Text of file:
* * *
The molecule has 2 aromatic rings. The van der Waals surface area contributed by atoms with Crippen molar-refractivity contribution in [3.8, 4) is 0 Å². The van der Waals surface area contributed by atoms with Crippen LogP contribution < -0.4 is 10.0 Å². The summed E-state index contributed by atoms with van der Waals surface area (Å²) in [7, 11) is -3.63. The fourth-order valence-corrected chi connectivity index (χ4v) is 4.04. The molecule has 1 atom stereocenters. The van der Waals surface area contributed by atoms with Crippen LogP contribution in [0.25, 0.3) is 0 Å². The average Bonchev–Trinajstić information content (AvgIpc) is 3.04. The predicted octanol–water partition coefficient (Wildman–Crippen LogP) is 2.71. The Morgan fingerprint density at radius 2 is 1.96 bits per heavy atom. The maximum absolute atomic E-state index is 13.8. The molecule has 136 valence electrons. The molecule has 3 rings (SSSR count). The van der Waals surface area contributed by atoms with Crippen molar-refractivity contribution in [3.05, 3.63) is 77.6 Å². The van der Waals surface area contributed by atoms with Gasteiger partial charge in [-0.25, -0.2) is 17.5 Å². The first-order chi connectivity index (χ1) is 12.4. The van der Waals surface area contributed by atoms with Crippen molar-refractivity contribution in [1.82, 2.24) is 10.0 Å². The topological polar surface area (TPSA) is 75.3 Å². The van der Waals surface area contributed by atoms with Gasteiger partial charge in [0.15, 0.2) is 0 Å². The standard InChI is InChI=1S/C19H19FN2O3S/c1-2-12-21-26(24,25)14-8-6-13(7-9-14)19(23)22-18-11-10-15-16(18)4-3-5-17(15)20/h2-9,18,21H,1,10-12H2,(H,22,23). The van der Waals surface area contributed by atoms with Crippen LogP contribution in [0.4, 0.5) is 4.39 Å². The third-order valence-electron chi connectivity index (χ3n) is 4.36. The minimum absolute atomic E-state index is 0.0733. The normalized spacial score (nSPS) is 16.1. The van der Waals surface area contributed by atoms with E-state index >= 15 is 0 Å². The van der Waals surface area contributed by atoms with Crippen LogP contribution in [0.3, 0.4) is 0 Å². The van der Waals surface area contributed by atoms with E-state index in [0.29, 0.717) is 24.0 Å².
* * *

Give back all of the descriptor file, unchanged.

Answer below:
The molecule has 2 aromatic rings. The van der Waals surface area contributed by atoms with Crippen molar-refractivity contribution in [3.8, 4) is 0 Å². The van der Waals surface area contributed by atoms with Crippen LogP contribution < -0.4 is 10.0 Å². The summed E-state index contributed by atoms with van der Waals surface area (Å²) in [7, 11) is -3.63. The fourth-order valence-corrected chi connectivity index (χ4v) is 4.04. The molecule has 1 atom stereocenters. The van der Waals surface area contributed by atoms with Crippen LogP contribution in [0.25, 0.3) is 0 Å². The average Bonchev–Trinajstić information content (AvgIpc) is 3.04. The predicted octanol–water partition coefficient (Wildman–Crippen LogP) is 2.71. The Morgan fingerprint density at radius 2 is 1.96 bits per heavy atom. The maximum absolute atomic E-state index is 13.8. The molecule has 136 valence electrons. The molecule has 3 rings (SSSR count). The van der Waals surface area contributed by atoms with Crippen molar-refractivity contribution in [3.05, 3.63) is 77.6 Å². The van der Waals surface area contributed by atoms with Gasteiger partial charge in [-0.25, -0.2) is 17.5 Å². The first-order chi connectivity index (χ1) is 12.4. The van der Waals surface area contributed by atoms with Crippen molar-refractivity contribution in [1.82, 2.24) is 10.0 Å². The topological polar surface area (TPSA) is 75.3 Å². The van der Waals surface area contributed by atoms with Gasteiger partial charge in [0.15, 0.2) is 0 Å². The standard InChI is InChI=1S/C19H19FN2O3S/c1-2-12-21-26(24,25)14-8-6-13(7-9-14)19(23)22-18-11-10-15-16(18)4-3-5-17(15)20/h2-9,18,21H,1,10-12H2,(H,22,23). The van der Waals surface area contributed by atoms with Crippen LogP contribution in [0.4, 0.5) is 4.39 Å². The third-order valence-electron chi connectivity index (χ3n) is 4.36. The minimum absolute atomic E-state index is 0.0733. The normalized spacial score (nSPS) is 16.1. The van der Waals surface area contributed by atoms with E-state index >= 15 is 0 Å². The van der Waals surface area contributed by atoms with Crippen LogP contribution in [0.3, 0.4) is 0 Å². The van der Waals surface area contributed by atoms with E-state index in [0.29, 0.717) is 24.0 Å².